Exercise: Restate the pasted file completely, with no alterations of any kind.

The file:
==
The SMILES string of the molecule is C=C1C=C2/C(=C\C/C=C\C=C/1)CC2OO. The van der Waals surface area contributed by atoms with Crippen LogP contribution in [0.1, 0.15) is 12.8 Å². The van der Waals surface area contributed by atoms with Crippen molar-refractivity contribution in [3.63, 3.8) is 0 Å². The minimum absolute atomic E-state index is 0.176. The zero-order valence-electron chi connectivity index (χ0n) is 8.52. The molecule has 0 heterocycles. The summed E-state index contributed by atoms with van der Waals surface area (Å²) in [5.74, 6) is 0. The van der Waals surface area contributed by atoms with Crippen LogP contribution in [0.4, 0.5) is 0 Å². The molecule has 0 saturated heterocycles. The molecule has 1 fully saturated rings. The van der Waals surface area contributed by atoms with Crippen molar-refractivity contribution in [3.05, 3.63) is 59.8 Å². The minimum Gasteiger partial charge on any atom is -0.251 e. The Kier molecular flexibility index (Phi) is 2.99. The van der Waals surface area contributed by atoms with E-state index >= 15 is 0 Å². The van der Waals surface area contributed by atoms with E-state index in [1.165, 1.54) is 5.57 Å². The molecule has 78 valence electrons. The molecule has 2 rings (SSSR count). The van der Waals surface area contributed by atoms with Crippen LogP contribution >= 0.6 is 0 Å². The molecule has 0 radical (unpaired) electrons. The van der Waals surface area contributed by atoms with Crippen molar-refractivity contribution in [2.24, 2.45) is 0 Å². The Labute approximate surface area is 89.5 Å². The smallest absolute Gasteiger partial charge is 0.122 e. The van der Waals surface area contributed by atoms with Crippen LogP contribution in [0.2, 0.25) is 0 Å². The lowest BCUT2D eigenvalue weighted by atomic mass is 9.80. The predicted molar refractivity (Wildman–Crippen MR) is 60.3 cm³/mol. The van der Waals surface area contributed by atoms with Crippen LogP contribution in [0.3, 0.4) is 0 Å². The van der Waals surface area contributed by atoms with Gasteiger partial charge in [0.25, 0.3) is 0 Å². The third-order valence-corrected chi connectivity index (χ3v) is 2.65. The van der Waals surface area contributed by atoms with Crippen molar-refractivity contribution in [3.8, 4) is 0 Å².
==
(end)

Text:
The SMILES string of the molecule is C=C1C=C2/C(=C\C/C=C\C=C/1)CC2OO. The van der Waals surface area contributed by atoms with Crippen LogP contribution in [0.1, 0.15) is 12.8 Å². The van der Waals surface area contributed by atoms with Crippen molar-refractivity contribution in [3.63, 3.8) is 0 Å². The minimum absolute atomic E-state index is 0.176. The zero-order valence-electron chi connectivity index (χ0n) is 8.52. The molecule has 0 heterocycles. The summed E-state index contributed by atoms with van der Waals surface area (Å²) in [5.74, 6) is 0. The van der Waals surface area contributed by atoms with Crippen LogP contribution in [0.4, 0.5) is 0 Å². The molecule has 0 saturated heterocycles. The molecule has 1 fully saturated rings. The van der Waals surface area contributed by atoms with Crippen molar-refractivity contribution in [3.05, 3.63) is 59.8 Å². The minimum Gasteiger partial charge on any atom is -0.251 e. The Kier molecular flexibility index (Phi) is 2.99. The van der Waals surface area contributed by atoms with E-state index >= 15 is 0 Å². The van der Waals surface area contributed by atoms with E-state index in [1.165, 1.54) is 5.57 Å². The molecule has 78 valence electrons. The molecule has 2 rings (SSSR count). The van der Waals surface area contributed by atoms with Crippen LogP contribution >= 0.6 is 0 Å². The molecule has 0 radical (unpaired) electrons. The van der Waals surface area contributed by atoms with Crippen molar-refractivity contribution in [2.24, 2.45) is 0 Å². The Labute approximate surface area is 89.5 Å². The smallest absolute Gasteiger partial charge is 0.122 e. The van der Waals surface area contributed by atoms with Crippen LogP contribution in [0.2, 0.25) is 0 Å². The lowest BCUT2D eigenvalue weighted by atomic mass is 9.80. The predicted molar refractivity (Wildman–Crippen MR) is 60.3 cm³/mol. The van der Waals surface area contributed by atoms with Crippen LogP contribution in [0.3, 0.4) is 0 Å². The van der Waals surface area contributed by atoms with Gasteiger partial charge in [0.25, 0.3) is 0 Å². The third-order valence-corrected chi connectivity index (χ3v) is 2.65. The van der Waals surface area contributed by atoms with Crippen molar-refractivity contribution in [3.8, 4) is 0 Å².